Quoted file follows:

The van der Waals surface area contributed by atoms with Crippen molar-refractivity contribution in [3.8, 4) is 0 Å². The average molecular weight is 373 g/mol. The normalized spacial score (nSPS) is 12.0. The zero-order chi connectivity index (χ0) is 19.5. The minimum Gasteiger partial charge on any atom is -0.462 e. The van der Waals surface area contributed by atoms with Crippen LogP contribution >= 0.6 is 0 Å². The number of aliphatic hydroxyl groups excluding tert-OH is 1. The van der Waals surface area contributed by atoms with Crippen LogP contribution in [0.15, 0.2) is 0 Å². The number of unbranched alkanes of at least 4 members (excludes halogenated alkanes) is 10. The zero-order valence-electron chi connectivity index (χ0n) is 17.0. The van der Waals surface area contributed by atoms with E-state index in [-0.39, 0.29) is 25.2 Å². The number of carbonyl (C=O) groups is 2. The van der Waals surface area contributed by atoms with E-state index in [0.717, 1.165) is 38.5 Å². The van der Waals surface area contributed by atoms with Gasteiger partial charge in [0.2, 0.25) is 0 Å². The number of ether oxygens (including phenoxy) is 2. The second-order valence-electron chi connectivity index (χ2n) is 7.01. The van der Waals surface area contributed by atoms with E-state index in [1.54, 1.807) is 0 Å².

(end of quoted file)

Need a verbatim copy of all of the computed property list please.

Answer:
The van der Waals surface area contributed by atoms with Crippen molar-refractivity contribution in [3.8, 4) is 0 Å². The average molecular weight is 373 g/mol. The normalized spacial score (nSPS) is 12.0. The zero-order chi connectivity index (χ0) is 19.5. The minimum Gasteiger partial charge on any atom is -0.462 e. The van der Waals surface area contributed by atoms with Crippen LogP contribution >= 0.6 is 0 Å². The number of aliphatic hydroxyl groups excluding tert-OH is 1. The van der Waals surface area contributed by atoms with Crippen LogP contribution in [0.15, 0.2) is 0 Å². The number of unbranched alkanes of at least 4 members (excludes halogenated alkanes) is 10. The zero-order valence-electron chi connectivity index (χ0n) is 17.0. The van der Waals surface area contributed by atoms with E-state index in [-0.39, 0.29) is 25.2 Å². The number of carbonyl (C=O) groups is 2. The van der Waals surface area contributed by atoms with E-state index in [0.717, 1.165) is 38.5 Å². The van der Waals surface area contributed by atoms with Gasteiger partial charge in [0.2, 0.25) is 0 Å². The number of ether oxygens (including phenoxy) is 2. The second-order valence-electron chi connectivity index (χ2n) is 7.01. The van der Waals surface area contributed by atoms with E-state index in [1.54, 1.807) is 0 Å².